The Image API is really bad, can we make it better?


(Andreas Svensson) #1

The standard golang image API is in my humble opinion down-right horrible. I don’t say this to be rude, I find it genuinely sub-par and misguided for “serious use”, and to me it even seems unreasonably unintuitive for beginners. I’m writing this because I’m curious, interested and concerned. I hope to have a genuine discussion on this subject.

Here are some of my mine issues with the Image interface.

  • Images do not have a fixed (0,0) origin, but is an arbitrary rectangle. It’s absolutely not fundamental to an image type. It makes it harder as simple assumptions no longer hold true and often require additional checks.

  • The generic Image interface design with At/Set is inherently potentially lossy and slow without that being explicitly obvious or explained. This is further exacerbated by the next point.

  • Rectangle has an At method?! I’m not arguing that there’s a value in something like it, but Rectangle is absolutely not the right candidate. There’s no fundamental truth to a “rectangle” being a physical object that’s Opaque on the inside and transparent outside. It’s a description of physical properties.

  • PNG decoding returns images in different color spaces depending on the content of the PNG with no way of choosing a desired color model, and worse it doesn’t even consistently return RGBA/NRGBA but that depends on the content too.

  • A generic interface for images is bad, there’s not a single assumptions that holds true for all relevant image formats. They don’t have to be square, they don’t have to be constrained to integer positions/pixels, etc. At best most of the assumptions hold true for bitmaps.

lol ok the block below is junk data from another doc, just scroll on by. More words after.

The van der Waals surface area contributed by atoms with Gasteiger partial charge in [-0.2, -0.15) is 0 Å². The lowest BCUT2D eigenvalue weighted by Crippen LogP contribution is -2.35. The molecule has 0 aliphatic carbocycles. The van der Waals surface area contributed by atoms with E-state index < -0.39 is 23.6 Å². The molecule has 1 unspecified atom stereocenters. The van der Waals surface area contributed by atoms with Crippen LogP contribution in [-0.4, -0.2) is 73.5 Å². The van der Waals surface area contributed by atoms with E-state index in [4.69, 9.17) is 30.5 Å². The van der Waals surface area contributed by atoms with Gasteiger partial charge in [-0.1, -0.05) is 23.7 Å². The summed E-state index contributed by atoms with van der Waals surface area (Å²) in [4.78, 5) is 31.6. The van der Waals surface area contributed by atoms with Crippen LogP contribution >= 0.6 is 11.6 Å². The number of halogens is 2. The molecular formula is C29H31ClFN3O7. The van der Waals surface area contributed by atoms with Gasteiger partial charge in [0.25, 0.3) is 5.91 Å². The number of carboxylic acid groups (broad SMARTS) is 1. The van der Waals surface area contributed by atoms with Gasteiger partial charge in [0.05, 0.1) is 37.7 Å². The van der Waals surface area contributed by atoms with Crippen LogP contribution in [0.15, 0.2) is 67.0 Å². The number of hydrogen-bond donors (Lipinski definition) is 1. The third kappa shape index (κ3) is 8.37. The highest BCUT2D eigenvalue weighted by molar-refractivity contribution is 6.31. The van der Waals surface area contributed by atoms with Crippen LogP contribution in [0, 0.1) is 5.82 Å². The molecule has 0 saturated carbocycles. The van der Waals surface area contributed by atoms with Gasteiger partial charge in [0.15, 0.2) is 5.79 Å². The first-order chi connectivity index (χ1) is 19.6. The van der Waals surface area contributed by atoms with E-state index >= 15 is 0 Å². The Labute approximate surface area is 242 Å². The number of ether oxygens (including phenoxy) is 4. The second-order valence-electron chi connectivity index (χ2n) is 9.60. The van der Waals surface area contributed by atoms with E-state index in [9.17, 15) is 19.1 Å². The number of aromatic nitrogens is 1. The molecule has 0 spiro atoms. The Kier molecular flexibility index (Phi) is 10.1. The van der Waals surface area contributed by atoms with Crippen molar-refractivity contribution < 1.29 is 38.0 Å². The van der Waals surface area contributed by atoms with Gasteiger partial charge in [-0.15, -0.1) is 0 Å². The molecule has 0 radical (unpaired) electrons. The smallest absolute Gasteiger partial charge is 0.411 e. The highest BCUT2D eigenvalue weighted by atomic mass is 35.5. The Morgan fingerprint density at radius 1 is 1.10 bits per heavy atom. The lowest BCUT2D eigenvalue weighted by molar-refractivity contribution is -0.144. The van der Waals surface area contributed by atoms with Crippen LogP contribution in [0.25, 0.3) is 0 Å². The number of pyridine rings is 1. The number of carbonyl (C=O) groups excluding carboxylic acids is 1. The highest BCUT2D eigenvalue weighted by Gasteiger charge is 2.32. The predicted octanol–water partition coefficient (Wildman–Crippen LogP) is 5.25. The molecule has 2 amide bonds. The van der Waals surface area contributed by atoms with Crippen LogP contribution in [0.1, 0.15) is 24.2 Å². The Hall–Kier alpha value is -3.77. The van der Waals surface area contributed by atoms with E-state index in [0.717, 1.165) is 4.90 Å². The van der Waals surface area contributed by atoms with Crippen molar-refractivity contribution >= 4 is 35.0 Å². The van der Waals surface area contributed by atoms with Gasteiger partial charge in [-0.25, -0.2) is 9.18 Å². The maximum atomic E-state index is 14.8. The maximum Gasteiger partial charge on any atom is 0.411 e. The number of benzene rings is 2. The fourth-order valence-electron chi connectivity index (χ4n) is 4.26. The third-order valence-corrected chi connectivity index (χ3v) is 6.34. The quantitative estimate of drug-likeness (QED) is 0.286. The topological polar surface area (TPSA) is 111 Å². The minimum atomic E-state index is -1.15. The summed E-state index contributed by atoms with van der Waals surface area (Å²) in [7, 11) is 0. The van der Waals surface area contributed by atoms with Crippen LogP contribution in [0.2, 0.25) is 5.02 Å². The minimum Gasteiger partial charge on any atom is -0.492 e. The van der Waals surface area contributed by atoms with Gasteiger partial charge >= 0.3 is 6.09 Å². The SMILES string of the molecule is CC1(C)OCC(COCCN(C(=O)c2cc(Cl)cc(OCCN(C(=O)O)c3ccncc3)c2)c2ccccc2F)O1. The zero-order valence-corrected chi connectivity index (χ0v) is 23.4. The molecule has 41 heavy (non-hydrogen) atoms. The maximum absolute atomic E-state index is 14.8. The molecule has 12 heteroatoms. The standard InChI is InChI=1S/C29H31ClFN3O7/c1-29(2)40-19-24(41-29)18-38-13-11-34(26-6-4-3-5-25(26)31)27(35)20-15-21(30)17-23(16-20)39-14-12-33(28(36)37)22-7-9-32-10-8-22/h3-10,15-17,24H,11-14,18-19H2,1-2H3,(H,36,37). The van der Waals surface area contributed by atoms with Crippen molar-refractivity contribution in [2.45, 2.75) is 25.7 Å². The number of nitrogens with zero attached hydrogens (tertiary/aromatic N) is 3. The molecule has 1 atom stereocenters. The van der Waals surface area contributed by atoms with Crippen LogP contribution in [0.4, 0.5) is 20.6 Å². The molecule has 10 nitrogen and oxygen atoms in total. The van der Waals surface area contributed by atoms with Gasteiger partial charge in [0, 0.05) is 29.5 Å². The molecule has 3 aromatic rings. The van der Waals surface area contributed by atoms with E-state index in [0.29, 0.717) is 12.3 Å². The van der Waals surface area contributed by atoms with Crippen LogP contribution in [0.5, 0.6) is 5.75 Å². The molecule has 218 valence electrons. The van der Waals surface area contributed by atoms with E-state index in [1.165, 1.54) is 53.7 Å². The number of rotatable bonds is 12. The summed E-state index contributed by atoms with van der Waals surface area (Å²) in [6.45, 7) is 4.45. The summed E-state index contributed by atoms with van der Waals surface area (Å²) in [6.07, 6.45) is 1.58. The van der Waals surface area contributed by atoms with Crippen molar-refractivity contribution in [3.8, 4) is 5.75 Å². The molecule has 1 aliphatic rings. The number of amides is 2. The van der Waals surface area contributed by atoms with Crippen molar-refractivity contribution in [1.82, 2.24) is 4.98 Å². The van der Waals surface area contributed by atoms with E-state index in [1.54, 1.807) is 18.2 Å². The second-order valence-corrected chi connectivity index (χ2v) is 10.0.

• Etc.

All this together creates an API where you cannot set what color model you will get, manipulation with mixed color models is lossy, slow and potentially even completely breaking the output (loading a gray PNG and try to draw red circle on it). This essentially forces you to always convert it to a suitable color model for your purpose which is costly and error-prone. It also has unnecessary complexities (rectangle bounds) and puts an implicit burden on libraries to support all the weird formats, this is easy with At/Set but that is slow, if you want to be fast you need to implement something like the monstrosity in the popular module https://github.com/disintegration/imaging/blob/master/scanner.go

I as a developer is not in control and becomes encumbered by decisions that are relevant for me, it become unnecessarily complex to implement fast image operations without breaking the philosophy. Although it’s not explicit, this also tends to subconsciously infect the design of other image libraries which generally try to stay true to the Image interface. All in the name of ease-of-use, but ease-of-use is not a good thing if there’s no way to get serious. Both should be considered.

This is not my final and fully thought-through opinion, and maybe I’m intentionally being a little bit too “technically hardcore” for effect, but I believe API would be far better if something like the following changes were made: